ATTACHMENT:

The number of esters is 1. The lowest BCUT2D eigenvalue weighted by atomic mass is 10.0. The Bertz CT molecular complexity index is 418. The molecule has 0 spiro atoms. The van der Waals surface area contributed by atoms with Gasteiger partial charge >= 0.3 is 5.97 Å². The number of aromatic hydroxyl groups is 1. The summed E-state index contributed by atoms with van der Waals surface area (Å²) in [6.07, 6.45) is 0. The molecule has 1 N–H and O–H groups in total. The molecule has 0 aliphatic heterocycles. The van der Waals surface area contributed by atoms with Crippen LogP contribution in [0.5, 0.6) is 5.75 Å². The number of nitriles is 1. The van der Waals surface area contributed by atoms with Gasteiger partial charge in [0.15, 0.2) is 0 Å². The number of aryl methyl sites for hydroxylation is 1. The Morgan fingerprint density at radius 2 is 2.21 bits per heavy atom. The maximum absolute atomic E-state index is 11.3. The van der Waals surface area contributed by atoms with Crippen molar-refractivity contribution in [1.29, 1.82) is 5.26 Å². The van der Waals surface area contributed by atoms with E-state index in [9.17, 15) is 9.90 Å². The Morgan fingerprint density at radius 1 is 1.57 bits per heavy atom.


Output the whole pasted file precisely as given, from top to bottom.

The number of esters is 1. The lowest BCUT2D eigenvalue weighted by atomic mass is 10.0. The Bertz CT molecular complexity index is 418. The molecule has 0 spiro atoms. The van der Waals surface area contributed by atoms with Gasteiger partial charge >= 0.3 is 5.97 Å². The number of aromatic hydroxyl groups is 1. The summed E-state index contributed by atoms with van der Waals surface area (Å²) in [6.07, 6.45) is 0. The molecule has 1 N–H and O–H groups in total. The molecule has 0 aliphatic heterocycles. The van der Waals surface area contributed by atoms with Crippen LogP contribution in [0.5, 0.6) is 5.75 Å². The number of nitriles is 1. The van der Waals surface area contributed by atoms with Gasteiger partial charge in [0.15, 0.2) is 0 Å². The number of aryl methyl sites for hydroxylation is 1. The Morgan fingerprint density at radius 2 is 2.21 bits per heavy atom. The maximum absolute atomic E-state index is 11.3. The van der Waals surface area contributed by atoms with Crippen molar-refractivity contribution in [1.29, 1.82) is 5.26 Å². The van der Waals surface area contributed by atoms with E-state index in [9.17, 15) is 9.90 Å². The Morgan fingerprint density at radius 1 is 1.57 bits per heavy atom.